Anyway, the murder wraps up really stupidly, because Max denies swindling Marjorie out of the land. In fact, it was probably a surprise wedding gift to him. That's right, they were getting married! Jack can't believe none of the other women mentioned that. You know what's even MORE unbelievable? That MAX didn't mention it! Or seem at all distressed that his FIANCEE had been murdered! So who does that leave, out of the characters that were introduced this episode? There's only one left: The ranch owner. Yep, she was in love with Max, and jealous Marjorie was going to take him away, especially since she gets divorced like other people have birthdays. Anyway, she's arrested now.
Speaking of very, very dangerous moves, Savino comes clean to Rizzo about the rat and the affidavit, and then reluctantly tells him it's Mia. "Those are some big words, Vinnie," says a pissed Rizzo, but Savino's absolutely certain. But he blames Jack Lamb for getting to her and turning her against Rizzo. Oh, now if they could only just figure out what to do! "There's nothing to figure out. I'm going after the deputy," says Rizzo. Savino nods, and Rizzo goes off, murder in his heart. And probably in his pocket.
Red wants to know how killing the deputy will solve the rat problem. It's only a problem if the deputy gets killed, Savino tells him, and Savino's going to warn him. "If one of them kills one of us, no one will ask any questions," says Savino, so I guess he's got Katherine to thank for the strategy. Savino calls Jack, but Jack's too busy banging Mia, so he hangs up the phone. Well, so much for your brilliant plan, Vinnie.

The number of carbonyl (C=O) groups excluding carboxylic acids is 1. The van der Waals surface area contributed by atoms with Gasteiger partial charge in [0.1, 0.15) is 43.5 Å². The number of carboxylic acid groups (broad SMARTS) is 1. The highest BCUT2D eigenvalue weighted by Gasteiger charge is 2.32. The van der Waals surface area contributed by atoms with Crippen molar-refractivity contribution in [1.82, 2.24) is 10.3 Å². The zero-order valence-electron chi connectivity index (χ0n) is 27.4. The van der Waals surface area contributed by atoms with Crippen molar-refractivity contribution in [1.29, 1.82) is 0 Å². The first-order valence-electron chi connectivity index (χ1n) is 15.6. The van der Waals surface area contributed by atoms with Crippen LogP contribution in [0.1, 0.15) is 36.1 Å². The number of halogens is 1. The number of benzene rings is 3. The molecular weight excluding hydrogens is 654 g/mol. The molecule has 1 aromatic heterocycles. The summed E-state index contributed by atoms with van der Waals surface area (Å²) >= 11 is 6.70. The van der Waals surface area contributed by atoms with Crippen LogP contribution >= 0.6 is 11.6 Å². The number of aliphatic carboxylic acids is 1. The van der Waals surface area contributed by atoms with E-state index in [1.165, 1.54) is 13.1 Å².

Savino and Laura go for a ride on the outskirts of town, Laura clearly not knowing if she's going to make it home. She starts talking about the girls, maybe in an attempt to save her life, but Savino pulls over to the side of the road and tells her to get out, flashing his lights at a car down the road. He's sending her back to Chicago. "When I visit the kids, you stay with your mother," he tells her coldly. She accuses him of wanting to get rid of her for a long time, and all his life he's viewed everything in his life in terms of assets and liabilities. And when "Vinnie the Skim" wanted to go legit, a North Shore debutante was a real asset. But now anything that threatens his rise is a liability, and he'll do anything to avoid winding up a carpet salesman like his father. Vincent doesn't put up much of a fight here, and in his defense as far as assets and liabilities go, Laura's talking to the feds could -- as he reminded her earlier -- get them literally killed, which is a little more serious than a social climbing burn. "Just be grateful you can hear me say this: Goodbye," says Vincent -- and really, Laura, think of what Rizzo had done to his fiancée; do you really think you'd fare better? -- and he gets back in the car. She crosses the road to the mafia bus stop.